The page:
Pendulums can also be used in a manner similar to that of the planchettes that are used with ouija boards. You can make a piece of paper with numbers and/or letter and/or supplementary symbols on it (just make sure they're all the same size). Allow the pendulum to dangle freely and ask it something or think about a certain situation. The pendulum should move from symbol to symbol until it has spelled out a significant answer.
Possible Shortcomings of the Traditional Preparation and Usage of the Pendulum
My biggest objection to the traditional usage of the pendulum is that we don't (and probably don't want to) live in a universe where things are so well-defined that they readily yield yes/no-type answers. I'm a relativist, but I should think even a good number of absolutists would still find that most questions have more than two answers.
My biggest problem in actually using the pendulum is that I don't believe I have sufficient control of my muscles - indeed, I'm not sure anyone does. I've read evidence that whether we feel positively or negatively about an outcome can affect the electrical impulses running through our muscles in ways that are subconscious and minute, but which can radically alter results; after all, the most minute change can affect the outcome of a pendulum's answer when the range of motion is so small. Even if our muscles don't betray how we feel, it seems to me entirely possible that our state of mind can bias the movements of the pendulum on a psychological level.
However, this latter difficulty might actually be an advantage to non-theist users of the pendulum. For non-theists, the answers aren't coming from an outside source and, therefore, cannot be biased by interference from a person's physical incarnation. Therefore, as a non-theist will only be exploring their own minds and looking for answers in their subconscious thoughts, the bias of muscle tension may tell them things about themselves they didn't know or had repressed.
Suggested Modifications to the Preparation and Usage of the Pendulum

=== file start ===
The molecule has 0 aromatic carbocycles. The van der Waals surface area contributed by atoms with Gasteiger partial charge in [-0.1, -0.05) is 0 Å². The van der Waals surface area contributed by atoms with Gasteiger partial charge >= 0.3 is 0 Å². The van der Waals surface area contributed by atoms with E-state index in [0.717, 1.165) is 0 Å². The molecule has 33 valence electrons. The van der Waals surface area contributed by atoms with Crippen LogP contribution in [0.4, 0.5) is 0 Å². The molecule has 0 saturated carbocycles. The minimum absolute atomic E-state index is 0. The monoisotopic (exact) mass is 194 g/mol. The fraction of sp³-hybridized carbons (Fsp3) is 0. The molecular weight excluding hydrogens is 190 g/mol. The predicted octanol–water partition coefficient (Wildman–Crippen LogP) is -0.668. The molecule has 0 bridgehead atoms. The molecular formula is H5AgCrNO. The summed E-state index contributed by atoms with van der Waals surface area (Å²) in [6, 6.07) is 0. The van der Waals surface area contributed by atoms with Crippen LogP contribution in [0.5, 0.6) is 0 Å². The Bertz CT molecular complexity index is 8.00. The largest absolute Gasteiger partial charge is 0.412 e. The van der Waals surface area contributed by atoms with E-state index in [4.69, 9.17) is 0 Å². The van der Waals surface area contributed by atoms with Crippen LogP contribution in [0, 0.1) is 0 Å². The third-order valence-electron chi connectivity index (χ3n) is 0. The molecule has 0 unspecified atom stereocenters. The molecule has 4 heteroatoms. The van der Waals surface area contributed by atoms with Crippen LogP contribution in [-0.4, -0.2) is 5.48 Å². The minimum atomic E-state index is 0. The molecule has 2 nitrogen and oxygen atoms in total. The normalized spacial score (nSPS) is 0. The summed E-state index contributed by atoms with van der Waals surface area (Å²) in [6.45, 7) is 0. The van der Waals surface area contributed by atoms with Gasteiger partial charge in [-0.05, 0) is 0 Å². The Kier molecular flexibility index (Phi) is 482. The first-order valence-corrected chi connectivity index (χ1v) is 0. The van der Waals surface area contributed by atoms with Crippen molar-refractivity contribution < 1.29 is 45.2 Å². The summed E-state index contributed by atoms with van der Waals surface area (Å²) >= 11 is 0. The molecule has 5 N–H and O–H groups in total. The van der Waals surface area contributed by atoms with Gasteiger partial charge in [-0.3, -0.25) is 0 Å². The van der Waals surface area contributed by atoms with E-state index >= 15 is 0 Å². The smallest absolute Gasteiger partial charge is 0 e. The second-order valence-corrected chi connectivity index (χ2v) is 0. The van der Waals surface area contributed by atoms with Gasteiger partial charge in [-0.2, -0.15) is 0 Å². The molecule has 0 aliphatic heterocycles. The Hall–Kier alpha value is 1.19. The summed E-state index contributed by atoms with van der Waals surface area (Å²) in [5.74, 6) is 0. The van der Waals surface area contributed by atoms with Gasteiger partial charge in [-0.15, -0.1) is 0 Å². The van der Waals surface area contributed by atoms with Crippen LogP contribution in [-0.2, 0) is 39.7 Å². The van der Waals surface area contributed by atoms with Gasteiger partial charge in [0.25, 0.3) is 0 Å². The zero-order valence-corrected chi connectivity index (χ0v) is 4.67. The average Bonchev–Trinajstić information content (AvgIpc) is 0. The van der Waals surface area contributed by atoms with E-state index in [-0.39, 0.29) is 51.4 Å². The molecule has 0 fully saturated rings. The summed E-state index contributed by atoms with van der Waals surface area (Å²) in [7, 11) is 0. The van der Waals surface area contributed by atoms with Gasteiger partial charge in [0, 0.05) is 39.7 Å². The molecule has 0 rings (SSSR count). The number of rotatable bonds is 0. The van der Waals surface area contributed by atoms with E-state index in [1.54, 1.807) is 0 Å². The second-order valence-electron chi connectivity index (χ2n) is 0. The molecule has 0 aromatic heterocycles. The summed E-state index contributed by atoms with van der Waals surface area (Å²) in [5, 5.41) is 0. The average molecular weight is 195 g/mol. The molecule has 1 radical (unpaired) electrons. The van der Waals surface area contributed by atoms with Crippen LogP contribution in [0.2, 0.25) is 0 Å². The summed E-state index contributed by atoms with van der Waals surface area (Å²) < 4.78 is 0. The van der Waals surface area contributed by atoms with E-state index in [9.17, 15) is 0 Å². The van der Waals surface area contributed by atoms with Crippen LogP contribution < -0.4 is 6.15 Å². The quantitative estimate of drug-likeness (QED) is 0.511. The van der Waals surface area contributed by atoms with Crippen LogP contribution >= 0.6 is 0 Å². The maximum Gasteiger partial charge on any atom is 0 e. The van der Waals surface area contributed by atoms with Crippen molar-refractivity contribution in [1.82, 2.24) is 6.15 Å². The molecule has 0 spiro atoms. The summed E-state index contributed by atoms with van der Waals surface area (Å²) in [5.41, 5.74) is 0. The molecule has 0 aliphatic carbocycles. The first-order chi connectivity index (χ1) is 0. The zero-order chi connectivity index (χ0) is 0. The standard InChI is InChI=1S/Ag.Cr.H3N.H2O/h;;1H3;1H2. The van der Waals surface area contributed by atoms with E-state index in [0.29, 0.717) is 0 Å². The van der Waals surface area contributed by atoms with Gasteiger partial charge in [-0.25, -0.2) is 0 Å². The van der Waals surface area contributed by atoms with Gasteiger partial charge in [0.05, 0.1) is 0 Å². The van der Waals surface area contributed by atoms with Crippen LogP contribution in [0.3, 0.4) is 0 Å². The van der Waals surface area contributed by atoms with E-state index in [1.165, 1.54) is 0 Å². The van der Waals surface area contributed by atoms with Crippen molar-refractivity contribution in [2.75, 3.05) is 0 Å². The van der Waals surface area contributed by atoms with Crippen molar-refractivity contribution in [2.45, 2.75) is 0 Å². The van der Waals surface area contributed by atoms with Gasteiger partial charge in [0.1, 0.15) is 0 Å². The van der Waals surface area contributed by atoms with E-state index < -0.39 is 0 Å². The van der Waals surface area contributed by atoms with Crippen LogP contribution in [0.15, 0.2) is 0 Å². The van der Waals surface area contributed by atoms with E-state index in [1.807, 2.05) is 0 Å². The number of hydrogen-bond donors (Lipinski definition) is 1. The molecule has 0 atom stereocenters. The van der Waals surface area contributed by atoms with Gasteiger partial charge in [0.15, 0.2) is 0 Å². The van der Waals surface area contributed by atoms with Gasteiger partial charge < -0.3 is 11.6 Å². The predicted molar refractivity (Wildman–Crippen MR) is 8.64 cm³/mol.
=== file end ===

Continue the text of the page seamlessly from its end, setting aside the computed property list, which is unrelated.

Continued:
I discovered the solution to the latter problem (regarding minute changes in muscle tension) by chance, as it happened. I was dissatisfied with my pendulum. I wasn't comfortable with the answers it was giving me, and I was having trouble getting it to answer consistently even for things that seemed obvious. I knew some of this was my attitude about the relative nature of existence, but I still thought the pendulum might be useful in certain contexts. I was on the verge of tossing it into the small pile I'd made of objects that wanted to leave my care; I said, mostly to myself, "Are you even useful for divination?" And the stone pulsed - it pulsed, "Yes. A strong yes." I was stunned. Here was a way to sense energy directly from the stone without the whole dangling business needing to be involved.
At this point, I really never use the pendulum by itself. I tend to consult it sometimes when I'm divining with the runes, the tarot, or through some other method. And even then, I don't get a simple yes/no dichotomy. My pendulum has a range of yes and no pulses that includes things like "strong no," " weak no," "intermediate yes," "overwhelmingly strong yes," "neutral"; I've even gotten fairly bizarre answers like, "yes, yes, no, yes," "not no," and "yes, if / no, but". This multiplicity of answers is probably an outgrowth of my relativism, however, and a simpler set of answers (only two, in fact) are fine for many people.
I've also found that some of the most useful pendulum inquiries (at least, when the pendulum exhibits yes/no responses or some range thereof) often take the form of a number of smaller questions as an issue is divided into small fragments that yield (in many cases) yes/no-type answers. "Where is my ring?" may not get you a useful answer (although, for some, it does). Here, a progression of questions should probably be tried ("Is my ring in the house?", "Is it in the front of the house?", "Is it in the bedroom?", "Is it under something?" "Is it under the night table?") if the initial questions fails to yield a coherent response.
(By the way, I've never used the pendulum as a planchette. When I want to use words for divination, I generally employ bibliomancy or a little astral poetry.)